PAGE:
Avicii's new album, 'True,' expands far beyond EDM's borders: Album review
On Avicii’s first full-length album, “True,” out today, he seems determined to show that while he may be best known as an EDM producer and DJ, trying to pigeonhole him into any one category will only prove foolish.
Following the success of such tracks as “Levels” and “Silhouettes,” Avicii vaulted to a new mainstream level with the success of “Wake Me Up,” the first single from “True.” In the U.S., the single, featuring soul singer/rapper Aloe Blacc on vocals and Incubus’s Mike Einziger on acoustic guitar, has climbed into the top 5 on the Billboard Hot 100, while it has gone No. 1 in 22 other countries. The song, which combines an acoustic guitar, folky melody with Blacc’s striking vocals, and Avicii’s beats sounds like it shouldn’t work, but it does... beautifully.
But that’s only the beginning of Avicii’s experimentation into the country realm. On “Hey Brother,” Dan Tyminski of Alison Krauss and Union Station and “O Brother, Where Art Thou’ fame, provides the high lonesome voice on the bluegrass tune. It’s a pretty safe bet to assume that Avicii will have the bluegrass EDM field all to himself, but he pulls it off.
With album closer “Heart Upon My Sleeve,” he drafts alternative rock band Imagine Dragons' lead singer Dan Reynolds for an emotional ending. And that’s what separates Avicii from many of his colleagues: he wants to make you move —every song here has a BPM of between 120 and 135—but he also wants to make you feel something and he’s brought in vocalists who can do the heavy lifting vocally.
Even though he’s only 24, Avicii has a confidence that go a far way to convincing us that he’s not just blindly feeling his way, he has absolute conviction in his choices. How else to explain his writing “Addicted To You” with Mac Davis. Yes, that Mac Davis from “Baby Don’t Get Hooked On Me” fame and writer of Elvis Presley’s “In The Ghetto.” They pair for the mid-tempo tune of obsessive love, delivered with just the right amount of anguish by Audra Mae.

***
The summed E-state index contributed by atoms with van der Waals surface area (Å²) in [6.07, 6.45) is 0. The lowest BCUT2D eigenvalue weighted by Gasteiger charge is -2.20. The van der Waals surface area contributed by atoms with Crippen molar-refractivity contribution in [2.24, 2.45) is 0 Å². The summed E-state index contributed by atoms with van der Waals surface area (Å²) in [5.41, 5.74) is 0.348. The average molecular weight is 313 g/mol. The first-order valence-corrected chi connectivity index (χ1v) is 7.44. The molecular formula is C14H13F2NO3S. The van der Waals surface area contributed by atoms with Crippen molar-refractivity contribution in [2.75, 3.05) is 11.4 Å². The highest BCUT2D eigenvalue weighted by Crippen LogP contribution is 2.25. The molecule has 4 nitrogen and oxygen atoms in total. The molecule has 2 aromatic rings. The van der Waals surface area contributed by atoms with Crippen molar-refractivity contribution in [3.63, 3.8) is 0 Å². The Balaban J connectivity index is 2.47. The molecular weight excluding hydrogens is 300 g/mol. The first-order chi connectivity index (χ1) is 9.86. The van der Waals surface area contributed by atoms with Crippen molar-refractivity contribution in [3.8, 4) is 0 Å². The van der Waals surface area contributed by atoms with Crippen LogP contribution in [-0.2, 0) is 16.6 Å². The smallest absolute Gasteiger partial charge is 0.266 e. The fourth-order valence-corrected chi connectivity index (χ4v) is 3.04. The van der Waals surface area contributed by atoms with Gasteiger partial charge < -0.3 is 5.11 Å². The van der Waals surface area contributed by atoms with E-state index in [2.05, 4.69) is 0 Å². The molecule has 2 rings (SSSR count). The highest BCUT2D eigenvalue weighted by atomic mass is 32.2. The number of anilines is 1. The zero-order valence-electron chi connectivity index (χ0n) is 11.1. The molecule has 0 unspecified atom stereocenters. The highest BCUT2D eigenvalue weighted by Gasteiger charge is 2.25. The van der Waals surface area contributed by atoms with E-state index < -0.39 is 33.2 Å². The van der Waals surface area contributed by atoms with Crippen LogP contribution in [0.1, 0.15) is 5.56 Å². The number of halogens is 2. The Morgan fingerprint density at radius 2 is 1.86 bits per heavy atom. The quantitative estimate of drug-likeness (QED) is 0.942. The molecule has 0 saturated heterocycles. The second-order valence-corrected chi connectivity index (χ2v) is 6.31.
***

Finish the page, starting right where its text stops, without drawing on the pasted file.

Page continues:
“Addicted To You” isn’t the only look back: on the shape-shifting “Liar Liar,” featuring Blondfire and Einziger, it sure sounds like Avicii employs a Farfisa, straight out of ?uestion Mark & The Mysterians’ “96 Tears.”
Many of the tracks are pure dance (or dance pop, like new single, the thumping “You Make Me,” featuring Salem Al Fakir on vocals), and Avicii has those down cold. Particularly striking is “Lay Me Down,” which features “American Idol’s” Adam Lambert’s searing powerhouse vocal on a funky track co-written by Chic’s Nile Rodgers. It’s is a dance and pop smash (and maybe because of Rodgers’ influence the intro may remind you of Daft Punk’s “Get Lucky” before it explodes into its own creation).
For purists, “True” may be too adventurous for their tastes —as Avicii found out after he got major push back from some fans following his debut of many of these songs at Miami’s Ultra Festival in March—but for the rest of us, Avicii has created an album that invites all of us to join in, even if we never step foot in a club.